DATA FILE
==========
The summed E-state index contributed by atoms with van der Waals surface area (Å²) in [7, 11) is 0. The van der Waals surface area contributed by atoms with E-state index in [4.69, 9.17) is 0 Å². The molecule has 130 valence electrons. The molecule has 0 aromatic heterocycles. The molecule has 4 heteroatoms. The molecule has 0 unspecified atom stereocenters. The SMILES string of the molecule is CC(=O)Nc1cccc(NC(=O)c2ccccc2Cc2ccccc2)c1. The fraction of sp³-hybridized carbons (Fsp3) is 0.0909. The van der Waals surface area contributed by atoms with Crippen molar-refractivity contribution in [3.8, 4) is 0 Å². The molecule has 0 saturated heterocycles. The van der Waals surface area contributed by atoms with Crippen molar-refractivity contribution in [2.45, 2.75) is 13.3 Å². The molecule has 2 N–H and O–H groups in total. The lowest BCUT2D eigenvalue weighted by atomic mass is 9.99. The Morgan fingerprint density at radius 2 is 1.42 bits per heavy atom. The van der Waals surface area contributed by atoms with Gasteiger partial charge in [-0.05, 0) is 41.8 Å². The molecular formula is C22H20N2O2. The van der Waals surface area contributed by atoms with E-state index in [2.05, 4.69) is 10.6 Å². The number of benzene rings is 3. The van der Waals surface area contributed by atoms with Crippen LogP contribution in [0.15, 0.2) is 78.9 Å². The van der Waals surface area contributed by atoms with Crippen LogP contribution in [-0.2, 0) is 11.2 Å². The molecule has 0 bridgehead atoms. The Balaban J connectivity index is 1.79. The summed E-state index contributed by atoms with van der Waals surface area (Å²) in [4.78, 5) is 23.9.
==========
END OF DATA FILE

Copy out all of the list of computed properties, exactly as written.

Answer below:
The summed E-state index contributed by atoms with van der Waals surface area (Å²) in [7, 11) is 0. The van der Waals surface area contributed by atoms with E-state index in [4.69, 9.17) is 0 Å². The molecule has 130 valence electrons. The molecule has 0 aromatic heterocycles. The molecule has 4 heteroatoms. The molecule has 0 unspecified atom stereocenters. The SMILES string of the molecule is CC(=O)Nc1cccc(NC(=O)c2ccccc2Cc2ccccc2)c1. The fraction of sp³-hybridized carbons (Fsp3) is 0.0909. The van der Waals surface area contributed by atoms with Crippen molar-refractivity contribution in [3.8, 4) is 0 Å². The molecule has 0 saturated heterocycles. The van der Waals surface area contributed by atoms with Crippen molar-refractivity contribution in [2.45, 2.75) is 13.3 Å². The molecule has 2 N–H and O–H groups in total. The lowest BCUT2D eigenvalue weighted by atomic mass is 9.99. The Morgan fingerprint density at radius 2 is 1.42 bits per heavy atom. The van der Waals surface area contributed by atoms with Gasteiger partial charge in [-0.05, 0) is 41.8 Å². The molecular formula is C22H20N2O2. The van der Waals surface area contributed by atoms with E-state index in [2.05, 4.69) is 10.6 Å². The number of benzene rings is 3. The van der Waals surface area contributed by atoms with Crippen LogP contribution in [0.15, 0.2) is 78.9 Å². The van der Waals surface area contributed by atoms with Crippen LogP contribution in [-0.2, 0) is 11.2 Å². The molecule has 0 bridgehead atoms. The Balaban J connectivity index is 1.79. The summed E-state index contributed by atoms with van der Waals surface area (Å²) in [4.78, 5) is 23.9.